ROSA GONZALES: Even in the middle, the sea is shallow. Arzeno-Soltero uses a monitoring tool called a sonde — it looks like a flashlight. It tracks time, location, the oxygen levels…how cloudy the water is. and how salty.
ISA ARZENO-SOLTERO: Ok, so salinity here is 54 so it is fresher. We have gotten into the river plume.
ROSA GONZALES: For most of a century, four rivers have kept this area wet. Their water arrives less salty than the sea — but also polluted.
ISA ARZENO-SOLTERO: river water tends to have other pesticides in it that are feeding into the Salton Sea. So, we can say that if the salinity tells us that we’re getting into the area that is getting influenced by the river water then maybe that area also has other pesticides and nutrients.
ROSA GONZALES: The scientists are training at least 10 community members to come on sampling trips just like this. The group Alianza will pay them each time.
ISA ARZENO-SOLTERO: I guess what we’re trying to help them is, just to get information. Because essentially what we want is for the community to have their own measurements to advocate for themselves in terms of environmental policies.

ROSA GONZALES: My dad, he still thinks the Salton Sea is a nasty place. But on the water, I started to think of the sea more like someone I know: like a sick family member no one remembers or cares to bother with.
SFX: sound of a boat engine
SFX: sound of New River, echoy and wet, under a road
ROSA GONZALES: If the sea is sick, one place to examine it is at the mouth of the brown, smelly New River. It runs under a highway at the south end.
Drying the sea up is happening on purpose. California water users took more than their share from the Colorado River for a long time. So the year I was born, the state had to settle a fight with other Western states about that. It meant less water for crops…and less farm runoff going into THIS river that feeds the sea.
Pesticides are still in here, from Mexico and the US. Some of them are illegal now — like the termite killer Aldrin, and DDT.That’s what another scientist tells me.
RYAN SINCLAIR: My name is Ryan Sinclair. I’m an environmental microbiologist and I work at the Loma Linda University School of Public Health.
ROSA GONZALES: For one of his projects, Ryan Sinclair used a balloon to raise a camera up above the playa to help show how fast it’s growing.
By one estimate the sea could lose three-quarters of its volume within a decade. Within 25 years, there could be 100-thousand acres of exposed playa.
Authorities said to avoid the sea this year because of algae blooms that could harm people and animals. Sinclair points out an agricultural ditch: THAT could harm people too.
RYAN SINCLAIR: The concern is, the pesticides will be emissive because they’re in the sediment, which would be this stuff here.
ROSA GONZALES: Toxic chemicals are in the water and the mud drying out.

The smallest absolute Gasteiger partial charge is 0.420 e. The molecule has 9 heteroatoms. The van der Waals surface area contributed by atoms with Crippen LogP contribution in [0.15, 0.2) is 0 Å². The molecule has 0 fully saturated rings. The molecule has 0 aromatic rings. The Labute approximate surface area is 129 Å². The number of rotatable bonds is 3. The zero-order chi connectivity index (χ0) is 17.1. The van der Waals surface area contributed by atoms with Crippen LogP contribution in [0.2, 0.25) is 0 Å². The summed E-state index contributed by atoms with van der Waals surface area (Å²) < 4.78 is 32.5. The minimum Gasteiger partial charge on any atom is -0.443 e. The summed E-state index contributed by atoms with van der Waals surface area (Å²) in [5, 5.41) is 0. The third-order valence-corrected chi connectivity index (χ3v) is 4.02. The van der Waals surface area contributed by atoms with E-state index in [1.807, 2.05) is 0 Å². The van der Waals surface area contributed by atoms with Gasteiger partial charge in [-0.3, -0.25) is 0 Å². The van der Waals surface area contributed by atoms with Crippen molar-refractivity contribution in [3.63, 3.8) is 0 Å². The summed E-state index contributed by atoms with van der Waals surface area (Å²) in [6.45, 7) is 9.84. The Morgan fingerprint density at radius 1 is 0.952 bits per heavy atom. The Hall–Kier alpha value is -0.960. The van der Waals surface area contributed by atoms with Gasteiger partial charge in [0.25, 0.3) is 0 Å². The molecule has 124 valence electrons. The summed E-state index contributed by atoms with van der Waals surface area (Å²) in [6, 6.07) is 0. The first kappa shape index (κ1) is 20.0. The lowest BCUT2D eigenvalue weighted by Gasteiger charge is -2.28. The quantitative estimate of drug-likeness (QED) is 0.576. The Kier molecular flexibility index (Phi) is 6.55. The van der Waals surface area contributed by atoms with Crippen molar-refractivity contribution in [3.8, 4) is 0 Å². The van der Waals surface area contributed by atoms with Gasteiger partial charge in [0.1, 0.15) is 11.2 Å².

RYAN SINCLAIR: There’s no way out for all of this.

So we know that those are still there, but we don’t know if they’re going to be attached to the dust and they’re going to be blowing up into the wind and then coming out to where people are living and breathing.
ROSA GONZALES: State pesticide regulators check water quality at two rivers that go into the sea, a couple times a year. But this isn’t drinking water, so they don’t study human health impacts.
No state agency understands what happens to the pollution as the sea dries up.
RYAN SINCLAIR: Everything’s an uncertainty right now. I don’t think anybody’s been able to quantify anything about any of this.
ROSA GONZALES: So people want to do some science themselves. Just like the community already does for air quality: a group called Comite Civico del Valle put in 40 of its own air monitors to supplement the few the state has here.
For THIS water monitoring, way more people signed up than Alianza can train. The budget for this whole project is tiny, a few thousand dollars. So far, the state of California has authorized more than 700 million dollars for restoration projects at the Salton Sea.
(archive, 2014) JERRY BROWN That Salton sea is a pretty big challenge.
ROSA GONZALES: In 2014, governor Jerry Brown said fixing the sea could be quite expensive.
(archive, 2014) JERRY BROWN I’ve heard numbers into the billions. so it’s important. I certainly would like to do better by the Salton Sea than we’ve been doing…
ROSA GONZALES: But none of the money spent so far has gone to study the questions people ask the most about health risks.
What’s in the dust that’s getting exposed on the playa? And who’s going to be affected by it?
RYAN SINCLAIR: So all of those districts are involved, the water district, the regional water board, the pesticide and the air quality districts.
ROSA GONZALES: Researcher and microbiologist Ryan Sinclair.
RYAN SINCLAIR: they just don’t take responsibility to, you know, solve this complicated problem. And so that’s the main issue the community has.

ROSA GONZALES: Other airborne pollution blows into the Coachella Valley too, so it’s hard to know how much to blame on the sea.
There’s smog from bigger cities nearby.
Emissions from cars.
From trains and trucks that move cargo.
SFX: train horn
ROSA GONZALES: Power plants, and factories.
Near where I live, there’s burning on agricultural fields.
And particles of dust from the desert.
Still. UC Riverside scientists who collected dust estimated that about 10 percent of their samples came from the playa. AND: there’s more playa at the sea every day.
This pollution…already causes many diseases of the lungs and heart. It makes people sick. Including my classmate Adriana’s mother.
ADRIANA TORRES: My mom’s name is Silvia Torres Ceja. She has lived near the Salton Sea since she was around 17.